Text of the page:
Oliver 11 0 0 4 min to read

Palace has not yet received a warning about China’s blacklisting.

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On Tuesday, Malacanang stated that it had not yet been informed that the Philippines had been added to China’s list of prohibited travel locations because of the ongoing operations of offshore gambling companies.

Officer-in-Charge of OPS After discussing this development with Chinese Ambassador Huang Xilian during Tuesday’s Senate committee meeting on ways and means, Senate President Juan Miguel “Migz” Zubiri said as much, according to Undersecretary Cheloy Garafil.

“Wala naman po kaming nare-receive na advisory with regard to that blacklisting issue, therefore we will make the appropriate response nga nabigyan na po kami ng kaukulang advisory. In her first Palace press conference since taking over last week, Garafil stated, “(We have not yet gotten advice about that blacklisting issue; when we have been given the necessary advisory, we will make the appropriate comment.).”

Garafil declined to speculate when asked if the Palace is alarmed by the statement, given that Chinese visitors are among the top visitor markets listed by the Department of Tourism (DOT).

According to DOT data, 1.7 million arrivals in 2019 were made up of Chinese people.

“Ayaw ko po mag speculate; thus, hintayin na lang po natin ang advise kung mayroon man po. I don’t want to speculate about anything because I can’t confirm anything, so let’s wait for an advisory if there is one. I don’t want to make a statement on something that hasn’t been verified),” she continued.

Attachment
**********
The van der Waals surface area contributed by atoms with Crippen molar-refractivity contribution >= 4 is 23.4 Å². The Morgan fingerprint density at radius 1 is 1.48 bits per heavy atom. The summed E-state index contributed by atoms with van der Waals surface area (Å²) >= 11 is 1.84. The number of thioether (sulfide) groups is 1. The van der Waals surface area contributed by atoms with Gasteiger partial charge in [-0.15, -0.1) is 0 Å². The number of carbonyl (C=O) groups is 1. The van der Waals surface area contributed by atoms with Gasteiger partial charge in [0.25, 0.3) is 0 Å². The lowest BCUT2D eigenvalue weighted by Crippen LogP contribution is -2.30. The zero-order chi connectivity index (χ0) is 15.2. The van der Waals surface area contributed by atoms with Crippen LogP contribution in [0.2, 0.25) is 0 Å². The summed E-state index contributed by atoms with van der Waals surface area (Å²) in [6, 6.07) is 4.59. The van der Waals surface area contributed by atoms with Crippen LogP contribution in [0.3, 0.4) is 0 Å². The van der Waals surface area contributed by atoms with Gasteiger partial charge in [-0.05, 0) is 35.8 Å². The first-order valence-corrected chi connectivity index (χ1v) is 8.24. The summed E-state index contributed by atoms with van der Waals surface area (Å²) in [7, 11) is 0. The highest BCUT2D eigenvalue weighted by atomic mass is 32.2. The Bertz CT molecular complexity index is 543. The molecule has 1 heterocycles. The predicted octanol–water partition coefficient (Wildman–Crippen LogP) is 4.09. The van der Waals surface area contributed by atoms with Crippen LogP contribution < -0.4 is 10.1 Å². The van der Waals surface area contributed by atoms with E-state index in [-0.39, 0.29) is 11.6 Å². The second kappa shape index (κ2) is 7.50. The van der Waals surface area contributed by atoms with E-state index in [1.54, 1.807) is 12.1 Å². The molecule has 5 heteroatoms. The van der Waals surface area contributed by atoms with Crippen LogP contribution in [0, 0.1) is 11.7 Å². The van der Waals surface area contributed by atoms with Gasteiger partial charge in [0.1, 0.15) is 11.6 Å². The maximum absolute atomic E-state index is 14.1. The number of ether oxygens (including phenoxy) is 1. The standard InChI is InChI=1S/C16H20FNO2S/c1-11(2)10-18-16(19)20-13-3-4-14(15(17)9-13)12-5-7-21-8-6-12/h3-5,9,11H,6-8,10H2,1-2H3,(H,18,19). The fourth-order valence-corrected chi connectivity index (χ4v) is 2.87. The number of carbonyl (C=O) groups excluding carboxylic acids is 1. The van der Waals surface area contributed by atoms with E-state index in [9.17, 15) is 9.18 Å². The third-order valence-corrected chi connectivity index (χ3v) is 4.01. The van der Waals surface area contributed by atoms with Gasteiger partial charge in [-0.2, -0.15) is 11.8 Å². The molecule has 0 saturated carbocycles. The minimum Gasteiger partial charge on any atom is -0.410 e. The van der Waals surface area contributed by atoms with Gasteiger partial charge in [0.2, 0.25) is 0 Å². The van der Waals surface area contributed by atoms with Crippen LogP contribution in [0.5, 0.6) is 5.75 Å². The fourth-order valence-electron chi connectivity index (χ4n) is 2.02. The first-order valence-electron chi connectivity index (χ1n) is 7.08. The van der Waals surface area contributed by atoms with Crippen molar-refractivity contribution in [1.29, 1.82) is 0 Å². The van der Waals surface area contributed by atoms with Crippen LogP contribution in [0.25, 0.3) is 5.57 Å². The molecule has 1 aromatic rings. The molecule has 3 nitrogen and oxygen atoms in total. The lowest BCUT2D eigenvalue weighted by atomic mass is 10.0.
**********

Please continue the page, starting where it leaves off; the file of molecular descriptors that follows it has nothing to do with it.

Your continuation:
Huang claimed that China is aiding the Philippines in eradicating crimes involving Philippine Offshore Gaming Operators (POGOs).

Many of the kidnappings that the Philippine National Police is looking into, according to Interior Secretary Benhur Abalos, involved POGOs.

Benjamin Diokno, the finance secretary, stated that he favors eliminating POGO activities due to the “social cost” incurred by the sector.

Diokno wrote in his position paper forwarded to the Senate Committee on Public Order and Dangerous Drugs and Ways and Means, “Studies on the POGO industry have demonstrated that POGO operations contain illicit activities like prostitution, employment of minors, and violation of labor regulations.”

Additionally, he stated that POGO carries a “reputational risk,” particularly because nations like China and Cambodia have already stopped using it.
He claimed that POGO revenues fell to PHP3.9 billion in 2021 from PHP7.2 billion in 2020, citing official figures.

According to Diokno, it is time for the nation to seek investments that will give Filipinos valuable and high-quality jobs.


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